“The notion that somehow 2008 was an aberration and these folks can be trusted at the scale they are to do business in the way they want . . . is just outrageous,” said Damon Silvers, policy director for the AFL-CIO.
The union opposes legislation to ease banking regulations and favors breaking up the largest banks, whose failure could threaten the broader financial markets. They’re sometimes called the too-big-to-fail banks, and Wednesday’s Justice Department settlement renewed complaints about their size.
“The only effective way of dealing with these enormous financial institutions is to break them up. Today’s news is just another example of why these too-big-to-fail banks are too big to exist,” said Sen. Bernie Sanders, a Vermont independent who recently declared for the Democratic presidential nomination.
Citicorp, JPMorgan Chase, Barclays PLC, and Royal Bank of Scotland PLC pleaded guilty to a single count of conspiring to manipulate the price of U.S. dollars and euros traded in the foreign exchange spot markets; they collectively will pay a corresponding $2.5 billion in fines.
UBS AG acknowledged manipulation of the benchmark lending rate called LIBOR, or the London Interbank Offered Rate, and will pay a $203 million fine. In December 2012, it admitted that it had engaged in a criminal scheme to manipulate LIBOR and other benchmark interest rates, paid a $500 million criminal penalty and entered into the non-prosecution agreement, which required the bank to commit no additional criminal conduct.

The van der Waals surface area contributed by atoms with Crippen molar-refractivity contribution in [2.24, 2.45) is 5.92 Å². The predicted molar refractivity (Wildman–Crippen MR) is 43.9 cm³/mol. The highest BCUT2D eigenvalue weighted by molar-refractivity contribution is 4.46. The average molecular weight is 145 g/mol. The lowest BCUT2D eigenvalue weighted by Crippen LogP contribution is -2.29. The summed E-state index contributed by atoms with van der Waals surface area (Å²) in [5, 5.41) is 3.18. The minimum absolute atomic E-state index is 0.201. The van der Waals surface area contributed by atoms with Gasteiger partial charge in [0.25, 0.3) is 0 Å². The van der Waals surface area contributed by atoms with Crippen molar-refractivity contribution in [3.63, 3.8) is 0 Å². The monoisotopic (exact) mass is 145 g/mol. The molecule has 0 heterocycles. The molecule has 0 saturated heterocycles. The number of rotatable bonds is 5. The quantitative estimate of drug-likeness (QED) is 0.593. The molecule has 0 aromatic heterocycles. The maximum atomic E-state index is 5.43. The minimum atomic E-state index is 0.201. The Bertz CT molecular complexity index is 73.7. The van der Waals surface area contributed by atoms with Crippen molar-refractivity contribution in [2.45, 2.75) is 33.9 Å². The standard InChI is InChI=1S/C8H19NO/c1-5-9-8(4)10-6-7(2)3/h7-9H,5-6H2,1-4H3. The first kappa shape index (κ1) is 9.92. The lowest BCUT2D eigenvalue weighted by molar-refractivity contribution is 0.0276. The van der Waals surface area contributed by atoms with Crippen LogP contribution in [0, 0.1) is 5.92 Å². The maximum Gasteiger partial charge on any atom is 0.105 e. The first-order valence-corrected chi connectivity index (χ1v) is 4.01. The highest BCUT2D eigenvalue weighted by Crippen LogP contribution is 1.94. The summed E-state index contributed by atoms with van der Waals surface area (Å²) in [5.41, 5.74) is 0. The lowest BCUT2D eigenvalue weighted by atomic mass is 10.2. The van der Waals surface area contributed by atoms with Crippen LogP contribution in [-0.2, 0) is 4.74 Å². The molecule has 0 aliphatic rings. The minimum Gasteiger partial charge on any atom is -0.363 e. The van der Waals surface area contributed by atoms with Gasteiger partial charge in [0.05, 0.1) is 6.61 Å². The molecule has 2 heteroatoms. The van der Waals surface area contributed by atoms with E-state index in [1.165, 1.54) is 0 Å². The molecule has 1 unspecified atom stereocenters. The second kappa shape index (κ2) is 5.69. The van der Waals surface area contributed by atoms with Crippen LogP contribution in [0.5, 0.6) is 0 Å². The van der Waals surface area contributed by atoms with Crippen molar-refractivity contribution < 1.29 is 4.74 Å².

“Unfortunately,” Assistant Attorney General Leslie Caldwell said, “UBS did not sufficiently mend its ways.”
The Commodity Futures Trading Commission said Wednesday that it also had hit Barclays with two additional civil penalties, totaling $515 million.
Separately, the Federal Reserve announced $1.8 billion in fines against the five banks and a sixth, Bank of America Corp., for unsafe and unsound practices in foreign-exchange markets.
“Bank of America failed to detect and address conduct by traders who discussed the possibility of entering into similar agreements to manipulate prices,” the Fed said in a statement, suggesting that the Charlotte, N.C.-based bank wanted in on the scam.
When settlements conclude with U.S. state regulators and those in the United Kingdom, the final tally is expect to inch toward $6 billion.
Wednesday’s action against parent companies built on $4.3 billion in fines announced last November against the trading arms of the big banks for the market manipulation.
The Justice Department said that euro-dollar traders at Citicorp, JPMorgan, Barclays and RBS formed what they self-described as “The Cartel.” They used an exclusive electronic chat room and coded language to manipulate benchmark exchange rates.
Those rates are set through two major daily “fixes” in Europe and London. Third parties collect trading data at these times to calculate and publish a daily “fix rate,” which in turn is used to price orders for many large customers.